Not surprisingly, this can leave them a tad insecure. Imagine how you’d feel if your mum was always nice as pie to you, but you knew it because she’d spent all her filicidal anger years before when she murdered your older brother.

Happy families, anyone?

There are people in my household group who I know are inclined to feel insecure like this. They know the bible says God is a God of love, that God loves them. But they’re caught up in a view of the central event of the bible as being mainly about not God’s love, but God’s anger, God’s punishment. And so in their heart of hearts, they’re not sure if they can trust his ‘love’.

At its worst, another caricature comes into play: ‘nice Jesus saves us from nasty God’.

It’s a travesty of what the Bible actually describes. God loves us. Before we care two hoots about God, God loves us. And, yes, before Jesus dies, God loves us.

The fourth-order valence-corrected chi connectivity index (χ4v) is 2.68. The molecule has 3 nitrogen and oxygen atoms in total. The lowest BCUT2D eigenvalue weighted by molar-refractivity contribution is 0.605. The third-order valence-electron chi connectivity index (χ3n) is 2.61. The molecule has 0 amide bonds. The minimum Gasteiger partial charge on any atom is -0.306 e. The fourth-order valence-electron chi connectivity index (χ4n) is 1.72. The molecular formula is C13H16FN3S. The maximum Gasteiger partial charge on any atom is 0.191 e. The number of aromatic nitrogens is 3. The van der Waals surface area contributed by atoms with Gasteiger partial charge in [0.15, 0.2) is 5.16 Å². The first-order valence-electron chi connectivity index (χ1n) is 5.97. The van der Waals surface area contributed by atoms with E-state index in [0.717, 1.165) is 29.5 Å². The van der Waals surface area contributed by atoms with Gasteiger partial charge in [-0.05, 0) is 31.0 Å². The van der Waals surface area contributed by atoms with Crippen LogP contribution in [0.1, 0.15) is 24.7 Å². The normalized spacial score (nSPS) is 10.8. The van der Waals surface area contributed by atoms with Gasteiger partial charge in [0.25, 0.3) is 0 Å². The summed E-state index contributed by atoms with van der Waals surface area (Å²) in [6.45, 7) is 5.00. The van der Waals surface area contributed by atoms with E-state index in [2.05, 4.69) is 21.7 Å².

And God forgives us. Yes, God's forgiveness begins before the cross and reaches its glorious climax at the cross.

It is because God loves and forgives us that he sends his son, and his son willingly comes. Forgiveness is not only the result of this rescue mission, it is what motivated the mission in the first place; the result is reconciliation. The way is opened for us to be reunited with God – even to the extent of his Spirit living within us.

It goes like this: love – forgiveness – rescue – reconciliation.

Reconciliation is a two-way process – it requires our ‘yes’ – but the good news is that the way is open back to a God who has always loved us and always will.

So – who did kill Jesus?